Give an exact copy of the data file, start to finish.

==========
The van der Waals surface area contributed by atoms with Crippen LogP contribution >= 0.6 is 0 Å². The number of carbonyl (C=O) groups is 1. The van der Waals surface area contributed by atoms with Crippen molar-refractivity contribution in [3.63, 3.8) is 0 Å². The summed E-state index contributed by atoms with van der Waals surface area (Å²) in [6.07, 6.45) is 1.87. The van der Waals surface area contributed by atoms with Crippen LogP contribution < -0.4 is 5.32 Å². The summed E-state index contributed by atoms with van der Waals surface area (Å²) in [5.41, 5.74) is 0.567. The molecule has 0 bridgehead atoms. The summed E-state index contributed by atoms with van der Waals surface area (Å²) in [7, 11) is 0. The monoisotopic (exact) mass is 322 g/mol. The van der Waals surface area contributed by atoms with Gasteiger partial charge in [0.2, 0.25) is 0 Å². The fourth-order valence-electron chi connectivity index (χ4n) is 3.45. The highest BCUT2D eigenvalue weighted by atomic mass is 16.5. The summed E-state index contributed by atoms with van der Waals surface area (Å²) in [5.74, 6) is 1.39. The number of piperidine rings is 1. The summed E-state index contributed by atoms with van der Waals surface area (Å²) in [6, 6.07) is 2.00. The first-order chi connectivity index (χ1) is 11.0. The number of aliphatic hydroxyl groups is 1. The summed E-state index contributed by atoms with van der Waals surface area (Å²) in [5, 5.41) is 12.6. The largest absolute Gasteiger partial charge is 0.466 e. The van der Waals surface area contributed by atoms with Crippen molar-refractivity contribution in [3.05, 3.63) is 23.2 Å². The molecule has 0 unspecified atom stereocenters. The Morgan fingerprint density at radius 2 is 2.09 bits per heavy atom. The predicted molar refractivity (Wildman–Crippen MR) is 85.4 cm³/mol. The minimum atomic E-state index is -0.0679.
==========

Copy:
The van der Waals surface area contributed by atoms with Crippen LogP contribution >= 0.6 is 0 Å². The number of carbonyl (C=O) groups is 1. The van der Waals surface area contributed by atoms with Crippen molar-refractivity contribution in [3.63, 3.8) is 0 Å². The summed E-state index contributed by atoms with van der Waals surface area (Å²) in [6.07, 6.45) is 1.87. The van der Waals surface area contributed by atoms with Crippen LogP contribution < -0.4 is 5.32 Å². The summed E-state index contributed by atoms with van der Waals surface area (Å²) in [5.41, 5.74) is 0.567. The molecule has 0 bridgehead atoms. The summed E-state index contributed by atoms with van der Waals surface area (Å²) in [7, 11) is 0. The monoisotopic (exact) mass is 322 g/mol. The van der Waals surface area contributed by atoms with Gasteiger partial charge in [0.2, 0.25) is 0 Å². The fourth-order valence-electron chi connectivity index (χ4n) is 3.45. The highest BCUT2D eigenvalue weighted by atomic mass is 16.5. The summed E-state index contributed by atoms with van der Waals surface area (Å²) in [5.74, 6) is 1.39. The number of piperidine rings is 1. The summed E-state index contributed by atoms with van der Waals surface area (Å²) in [6, 6.07) is 2.00. The first-order chi connectivity index (χ1) is 11.0. The number of aliphatic hydroxyl groups is 1. The summed E-state index contributed by atoms with van der Waals surface area (Å²) in [5, 5.41) is 12.6. The largest absolute Gasteiger partial charge is 0.466 e. The van der Waals surface area contributed by atoms with Crippen molar-refractivity contribution in [3.05, 3.63) is 23.2 Å². The molecule has 0 unspecified atom stereocenters. The Morgan fingerprint density at radius 2 is 2.09 bits per heavy atom. The predicted molar refractivity (Wildman–Crippen MR) is 85.4 cm³/mol. The minimum atomic E-state index is -0.0679.